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Skillful Roleplaying System

Welcome to the Skillful roleplaying system. This is a new roleplaying system under development by a coalition of developers partially based in the Harvard Radcliffe Science Fiction Association (HRSFA). Its aim is to increase realism somewhat from most other roleplaying systems in order to try to reduce the cases where the irrrealism of the roleplaying system interferes with the stories you can tell in a roleplaying game. The system is skill based, with a broad list of skills intending to cover anything a character might be good at (if something is missing, talk to me and we will add it). Combat is significantly more deadly than you are probably used to from other roleplaying games (though that is still a few notches down from truely realistic). Thus combat is not the main focus of the game (though we do have a sophisticated combat mechanic of which I am rather proud that models gunfights better than anything I have seen previously), and there is a very broad skill list covering (or hopefully eventually) adjudication of all kinds of actions ranging from negotiating a peace treaty to flying a spaceship, to fixing a fusion torch drive to making a souffle.

The Skillful Roleplaying System ("SRS") was originally developed with a medium-tech sci-fi setting in mind...the galaxy has spaceships, wormholes, cryonics, and supercomputers, but not (so far as the main characters know) aliens, teleporters, cyborgs, or time travel. Ideally, we would like the SRS to be able to cover any setting that players might be interested in, including ancient, medieval, and/or renaissance fantasy, steampunk, noir, near-future, and far-future scenarios. To that end, we are currently trying to convert the medium-tech sci-fi rules into a 'core' set of basic rules that can cover the most common scenarios from any genre, and we are trying to develop a very wide variety of optional advanced rules, or "plug-ins," that can be added to the core rules so as to (a) help model an interesting feature in somewhat more depth/detail, or (b) help adapt the core rules to different settings. The theory is that, while special rules might be worthwhile for a situation that comes up especially often in your gaming group, automatically dumping all of the advanced rules into the same game would slow gameplay down to a crawl and/or make peoples' heads explode from the sheer complexity. If the rules cover most of the most common issues that crop up during gameplay, then issues that aren't covered by the rules should occur only rarely, and a good facilitator ("gamemaster" or "GM") should be able to handle occasional moments of ambiguity.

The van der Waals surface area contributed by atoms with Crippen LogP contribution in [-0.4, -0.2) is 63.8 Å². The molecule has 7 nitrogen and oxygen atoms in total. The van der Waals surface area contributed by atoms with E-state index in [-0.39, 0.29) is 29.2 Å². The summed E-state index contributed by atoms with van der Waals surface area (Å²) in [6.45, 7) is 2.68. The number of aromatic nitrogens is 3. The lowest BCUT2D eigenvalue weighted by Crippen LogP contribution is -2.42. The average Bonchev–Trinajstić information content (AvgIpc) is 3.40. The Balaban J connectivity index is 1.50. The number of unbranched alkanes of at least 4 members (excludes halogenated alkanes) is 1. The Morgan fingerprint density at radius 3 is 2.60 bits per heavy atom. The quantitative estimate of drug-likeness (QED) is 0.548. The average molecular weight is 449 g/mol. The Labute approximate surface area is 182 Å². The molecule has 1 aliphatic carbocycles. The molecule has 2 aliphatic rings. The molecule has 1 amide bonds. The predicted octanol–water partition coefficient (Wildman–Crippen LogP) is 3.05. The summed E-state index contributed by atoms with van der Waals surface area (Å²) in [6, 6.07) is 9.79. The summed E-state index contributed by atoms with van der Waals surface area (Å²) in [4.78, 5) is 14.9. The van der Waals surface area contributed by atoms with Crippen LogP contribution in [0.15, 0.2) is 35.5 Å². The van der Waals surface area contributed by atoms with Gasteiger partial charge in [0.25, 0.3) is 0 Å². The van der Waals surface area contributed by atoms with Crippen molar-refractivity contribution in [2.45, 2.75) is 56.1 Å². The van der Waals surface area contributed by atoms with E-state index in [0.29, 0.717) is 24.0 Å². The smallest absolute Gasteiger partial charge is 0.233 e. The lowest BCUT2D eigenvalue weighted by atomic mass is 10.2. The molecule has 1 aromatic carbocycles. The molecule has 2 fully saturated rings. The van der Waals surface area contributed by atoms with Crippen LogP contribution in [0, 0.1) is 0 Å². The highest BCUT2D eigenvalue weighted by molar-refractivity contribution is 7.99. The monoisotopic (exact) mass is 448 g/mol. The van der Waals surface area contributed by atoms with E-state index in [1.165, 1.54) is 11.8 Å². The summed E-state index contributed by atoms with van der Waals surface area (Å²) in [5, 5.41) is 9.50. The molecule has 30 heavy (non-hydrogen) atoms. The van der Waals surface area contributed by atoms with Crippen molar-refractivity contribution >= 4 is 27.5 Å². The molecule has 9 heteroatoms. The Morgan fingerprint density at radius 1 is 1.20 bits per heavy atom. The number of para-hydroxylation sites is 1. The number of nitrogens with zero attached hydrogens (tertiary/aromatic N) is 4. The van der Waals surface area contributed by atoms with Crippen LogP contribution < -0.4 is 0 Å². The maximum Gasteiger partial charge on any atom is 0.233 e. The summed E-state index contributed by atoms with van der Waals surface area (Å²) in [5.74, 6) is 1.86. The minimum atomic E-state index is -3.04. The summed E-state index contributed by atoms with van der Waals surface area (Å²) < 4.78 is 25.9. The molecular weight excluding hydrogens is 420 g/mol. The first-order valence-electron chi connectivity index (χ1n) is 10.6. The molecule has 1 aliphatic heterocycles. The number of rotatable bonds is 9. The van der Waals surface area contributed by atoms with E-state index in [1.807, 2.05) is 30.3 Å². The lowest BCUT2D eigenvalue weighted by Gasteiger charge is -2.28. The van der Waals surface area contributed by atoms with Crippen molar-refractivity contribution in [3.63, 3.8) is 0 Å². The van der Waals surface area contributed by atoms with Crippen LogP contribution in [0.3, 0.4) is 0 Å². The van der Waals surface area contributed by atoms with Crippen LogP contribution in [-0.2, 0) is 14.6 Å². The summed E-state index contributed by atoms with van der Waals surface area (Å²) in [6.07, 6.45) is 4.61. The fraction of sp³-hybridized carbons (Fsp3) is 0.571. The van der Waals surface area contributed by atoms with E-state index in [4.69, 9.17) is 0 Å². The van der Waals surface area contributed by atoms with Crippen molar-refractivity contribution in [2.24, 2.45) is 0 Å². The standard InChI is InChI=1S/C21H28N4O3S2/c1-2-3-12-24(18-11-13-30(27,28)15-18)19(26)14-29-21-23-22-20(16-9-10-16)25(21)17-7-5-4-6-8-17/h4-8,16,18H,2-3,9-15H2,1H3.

The most active plug-ins right now are (1) medium-tech sci-fi and (2) fantasy.

Please edit, add content, comment on things that you think are weird or don't understand, or just add pretty formatting if the urge strikes you. I had to make the site user account only because of a spam invasion, so please create an account, I will approve it quickly, and then you can edit away. Consult the User's Guide for information on using the wiki software.

Core Rules

Character Creation A roadmap that will help you think of a good backstory for your character and then use that narrative to define your character's Skills and Characteristics.

BadAppleCharacteristics Characteristics describe the relatively deep and unchanging features of your character's body type, mindset, personality, and underlying talents. Characteristics affect how quickly you improve at various skills.

Experience Points As characters grow up, complete their education, and go on adventures, they gain "Experience Points," which can be spent to develop a variety of skills. Some games may also allow players to spend XP on new characteristics.